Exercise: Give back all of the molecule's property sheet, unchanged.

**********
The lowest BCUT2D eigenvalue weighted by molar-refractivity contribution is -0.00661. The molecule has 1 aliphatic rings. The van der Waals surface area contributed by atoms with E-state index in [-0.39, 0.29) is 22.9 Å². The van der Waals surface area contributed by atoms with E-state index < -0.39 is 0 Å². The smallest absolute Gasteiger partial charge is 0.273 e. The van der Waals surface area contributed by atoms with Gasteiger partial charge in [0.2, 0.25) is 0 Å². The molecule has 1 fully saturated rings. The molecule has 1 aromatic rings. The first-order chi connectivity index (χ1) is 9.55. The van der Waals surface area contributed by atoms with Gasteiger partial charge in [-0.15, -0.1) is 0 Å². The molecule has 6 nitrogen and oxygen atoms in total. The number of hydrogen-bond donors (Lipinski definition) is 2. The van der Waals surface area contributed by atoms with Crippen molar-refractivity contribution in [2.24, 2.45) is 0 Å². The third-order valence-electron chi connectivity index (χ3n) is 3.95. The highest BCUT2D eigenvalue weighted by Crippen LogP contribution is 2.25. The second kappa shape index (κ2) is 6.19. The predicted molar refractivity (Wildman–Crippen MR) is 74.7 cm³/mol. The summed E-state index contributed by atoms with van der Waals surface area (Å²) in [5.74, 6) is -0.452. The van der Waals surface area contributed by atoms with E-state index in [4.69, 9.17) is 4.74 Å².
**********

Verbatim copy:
The lowest BCUT2D eigenvalue weighted by molar-refractivity contribution is -0.00661. The molecule has 1 aliphatic rings. The van der Waals surface area contributed by atoms with E-state index in [-0.39, 0.29) is 22.9 Å². The van der Waals surface area contributed by atoms with E-state index < -0.39 is 0 Å². The smallest absolute Gasteiger partial charge is 0.273 e. The van der Waals surface area contributed by atoms with Gasteiger partial charge in [0.2, 0.25) is 0 Å². The molecule has 1 fully saturated rings. The molecule has 1 aromatic rings. The first-order chi connectivity index (χ1) is 9.55. The van der Waals surface area contributed by atoms with Gasteiger partial charge in [-0.15, -0.1) is 0 Å². The molecule has 6 nitrogen and oxygen atoms in total. The number of hydrogen-bond donors (Lipinski definition) is 2. The van der Waals surface area contributed by atoms with Crippen molar-refractivity contribution in [2.24, 2.45) is 0 Å². The third-order valence-electron chi connectivity index (χ3n) is 3.95. The highest BCUT2D eigenvalue weighted by Crippen LogP contribution is 2.25. The second kappa shape index (κ2) is 6.19. The predicted molar refractivity (Wildman–Crippen MR) is 74.7 cm³/mol. The summed E-state index contributed by atoms with van der Waals surface area (Å²) in [5.74, 6) is -0.452. The van der Waals surface area contributed by atoms with E-state index in [4.69, 9.17) is 4.74 Å².